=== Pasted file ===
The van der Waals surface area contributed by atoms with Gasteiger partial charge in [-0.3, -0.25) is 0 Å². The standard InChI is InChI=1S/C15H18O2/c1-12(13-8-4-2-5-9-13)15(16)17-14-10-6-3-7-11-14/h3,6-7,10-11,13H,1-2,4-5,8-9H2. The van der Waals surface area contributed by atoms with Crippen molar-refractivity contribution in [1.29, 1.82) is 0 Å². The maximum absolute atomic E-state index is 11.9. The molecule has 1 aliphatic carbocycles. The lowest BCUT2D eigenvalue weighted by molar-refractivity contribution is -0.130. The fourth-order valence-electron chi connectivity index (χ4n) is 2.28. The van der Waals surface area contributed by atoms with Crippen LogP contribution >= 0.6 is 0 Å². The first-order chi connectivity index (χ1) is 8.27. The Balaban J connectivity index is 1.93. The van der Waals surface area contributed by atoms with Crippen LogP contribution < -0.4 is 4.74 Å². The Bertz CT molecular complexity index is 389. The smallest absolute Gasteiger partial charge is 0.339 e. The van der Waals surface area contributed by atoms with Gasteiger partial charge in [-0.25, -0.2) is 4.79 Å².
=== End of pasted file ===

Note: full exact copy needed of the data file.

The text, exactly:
The van der Waals surface area contributed by atoms with Gasteiger partial charge in [-0.3, -0.25) is 0 Å². The standard InChI is InChI=1S/C15H18O2/c1-12(13-8-4-2-5-9-13)15(16)17-14-10-6-3-7-11-14/h3,6-7,10-11,13H,1-2,4-5,8-9H2. The van der Waals surface area contributed by atoms with Crippen molar-refractivity contribution in [1.29, 1.82) is 0 Å². The maximum absolute atomic E-state index is 11.9. The molecule has 1 aliphatic carbocycles. The lowest BCUT2D eigenvalue weighted by molar-refractivity contribution is -0.130. The fourth-order valence-electron chi connectivity index (χ4n) is 2.28. The van der Waals surface area contributed by atoms with Crippen LogP contribution >= 0.6 is 0 Å². The first-order chi connectivity index (χ1) is 8.27. The Balaban J connectivity index is 1.93. The van der Waals surface area contributed by atoms with Crippen LogP contribution < -0.4 is 4.74 Å². The Bertz CT molecular complexity index is 389. The smallest absolute Gasteiger partial charge is 0.339 e. The van der Waals surface area contributed by atoms with Gasteiger partial charge in [-0.25, -0.2) is 4.79 Å².